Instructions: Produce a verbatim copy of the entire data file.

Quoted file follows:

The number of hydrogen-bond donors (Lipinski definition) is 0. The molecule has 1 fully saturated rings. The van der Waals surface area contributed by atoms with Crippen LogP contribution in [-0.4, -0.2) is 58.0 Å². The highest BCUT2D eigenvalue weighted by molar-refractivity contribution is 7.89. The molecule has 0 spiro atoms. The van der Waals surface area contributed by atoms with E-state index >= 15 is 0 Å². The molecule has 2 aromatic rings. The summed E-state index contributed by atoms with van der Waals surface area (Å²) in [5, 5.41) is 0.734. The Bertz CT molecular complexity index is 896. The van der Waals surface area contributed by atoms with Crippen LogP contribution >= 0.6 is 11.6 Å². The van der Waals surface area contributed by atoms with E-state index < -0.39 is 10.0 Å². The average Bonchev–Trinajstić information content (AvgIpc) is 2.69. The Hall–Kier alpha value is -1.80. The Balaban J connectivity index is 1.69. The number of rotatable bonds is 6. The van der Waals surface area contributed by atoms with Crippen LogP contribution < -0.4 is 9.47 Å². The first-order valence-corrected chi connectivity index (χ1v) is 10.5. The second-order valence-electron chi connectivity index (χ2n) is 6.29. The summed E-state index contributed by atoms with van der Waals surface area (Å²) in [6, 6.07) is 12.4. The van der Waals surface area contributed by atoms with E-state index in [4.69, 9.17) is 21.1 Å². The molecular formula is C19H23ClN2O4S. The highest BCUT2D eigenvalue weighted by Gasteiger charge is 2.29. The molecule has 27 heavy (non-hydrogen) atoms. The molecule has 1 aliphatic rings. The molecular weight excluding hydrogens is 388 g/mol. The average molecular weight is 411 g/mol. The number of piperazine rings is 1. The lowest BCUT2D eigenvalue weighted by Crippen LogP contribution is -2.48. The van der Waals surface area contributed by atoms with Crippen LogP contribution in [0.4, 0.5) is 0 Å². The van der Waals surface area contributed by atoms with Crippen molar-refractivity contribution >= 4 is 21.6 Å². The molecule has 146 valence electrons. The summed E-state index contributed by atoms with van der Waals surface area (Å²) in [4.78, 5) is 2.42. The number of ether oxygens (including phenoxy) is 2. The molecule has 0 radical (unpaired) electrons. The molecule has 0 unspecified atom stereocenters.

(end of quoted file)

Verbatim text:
The number of hydrogen-bond donors (Lipinski definition) is 0. The molecule has 1 fully saturated rings. The van der Waals surface area contributed by atoms with Crippen LogP contribution in [-0.4, -0.2) is 58.0 Å². The highest BCUT2D eigenvalue weighted by molar-refractivity contribution is 7.89. The molecule has 0 spiro atoms. The van der Waals surface area contributed by atoms with E-state index >= 15 is 0 Å². The molecule has 2 aromatic rings. The summed E-state index contributed by atoms with van der Waals surface area (Å²) in [5, 5.41) is 0.734. The Bertz CT molecular complexity index is 896. The van der Waals surface area contributed by atoms with Crippen LogP contribution >= 0.6 is 11.6 Å². The van der Waals surface area contributed by atoms with E-state index < -0.39 is 10.0 Å². The average Bonchev–Trinajstić information content (AvgIpc) is 2.69. The Hall–Kier alpha value is -1.80. The Balaban J connectivity index is 1.69. The number of rotatable bonds is 6. The van der Waals surface area contributed by atoms with Crippen LogP contribution < -0.4 is 9.47 Å². The first-order valence-corrected chi connectivity index (χ1v) is 10.5. The second-order valence-electron chi connectivity index (χ2n) is 6.29. The summed E-state index contributed by atoms with van der Waals surface area (Å²) in [6, 6.07) is 12.4. The van der Waals surface area contributed by atoms with E-state index in [4.69, 9.17) is 21.1 Å². The molecular formula is C19H23ClN2O4S. The highest BCUT2D eigenvalue weighted by Gasteiger charge is 2.29. The molecule has 27 heavy (non-hydrogen) atoms. The molecule has 1 aliphatic rings. The molecular weight excluding hydrogens is 388 g/mol. The average molecular weight is 411 g/mol. The number of piperazine rings is 1. The lowest BCUT2D eigenvalue weighted by Crippen LogP contribution is -2.48. The van der Waals surface area contributed by atoms with Crippen LogP contribution in [0.4, 0.5) is 0 Å². The van der Waals surface area contributed by atoms with Crippen molar-refractivity contribution >= 4 is 21.6 Å². The molecule has 146 valence electrons. The summed E-state index contributed by atoms with van der Waals surface area (Å²) in [4.78, 5) is 2.42. The number of ether oxygens (including phenoxy) is 2. The molecule has 0 radical (unpaired) electrons. The molecule has 0 unspecified atom stereocenters.